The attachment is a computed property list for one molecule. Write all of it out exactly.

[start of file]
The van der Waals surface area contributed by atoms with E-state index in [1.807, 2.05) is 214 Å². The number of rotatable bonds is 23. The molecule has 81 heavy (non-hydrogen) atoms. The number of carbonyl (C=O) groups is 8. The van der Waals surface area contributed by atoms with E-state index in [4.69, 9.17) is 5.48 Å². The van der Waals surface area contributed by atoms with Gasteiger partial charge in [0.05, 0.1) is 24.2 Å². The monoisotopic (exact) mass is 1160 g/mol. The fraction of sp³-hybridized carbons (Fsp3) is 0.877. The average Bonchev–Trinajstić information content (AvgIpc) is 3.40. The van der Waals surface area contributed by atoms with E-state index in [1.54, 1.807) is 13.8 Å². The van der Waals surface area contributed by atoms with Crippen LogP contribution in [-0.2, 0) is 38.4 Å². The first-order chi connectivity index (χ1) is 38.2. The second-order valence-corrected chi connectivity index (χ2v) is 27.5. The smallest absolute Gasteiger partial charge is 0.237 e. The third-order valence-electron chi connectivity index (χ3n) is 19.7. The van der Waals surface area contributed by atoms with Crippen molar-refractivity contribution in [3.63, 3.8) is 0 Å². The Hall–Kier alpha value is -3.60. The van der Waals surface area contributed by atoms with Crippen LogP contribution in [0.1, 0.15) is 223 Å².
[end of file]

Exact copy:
The van der Waals surface area contributed by atoms with E-state index in [1.807, 2.05) is 214 Å². The number of rotatable bonds is 23. The molecule has 81 heavy (non-hydrogen) atoms. The number of carbonyl (C=O) groups is 8. The van der Waals surface area contributed by atoms with E-state index in [4.69, 9.17) is 5.48 Å². The van der Waals surface area contributed by atoms with Gasteiger partial charge in [0.05, 0.1) is 24.2 Å². The monoisotopic (exact) mass is 1160 g/mol. The fraction of sp³-hybridized carbons (Fsp3) is 0.877. The average Bonchev–Trinajstić information content (AvgIpc) is 3.40. The van der Waals surface area contributed by atoms with E-state index in [1.54, 1.807) is 13.8 Å². The van der Waals surface area contributed by atoms with Crippen LogP contribution in [-0.2, 0) is 38.4 Å². The first-order chi connectivity index (χ1) is 38.2. The second-order valence-corrected chi connectivity index (χ2v) is 27.5. The smallest absolute Gasteiger partial charge is 0.237 e. The third-order valence-electron chi connectivity index (χ3n) is 19.7. The van der Waals surface area contributed by atoms with Crippen molar-refractivity contribution in [3.63, 3.8) is 0 Å². The Hall–Kier alpha value is -3.60. The van der Waals surface area contributed by atoms with Crippen LogP contribution in [0.1, 0.15) is 223 Å².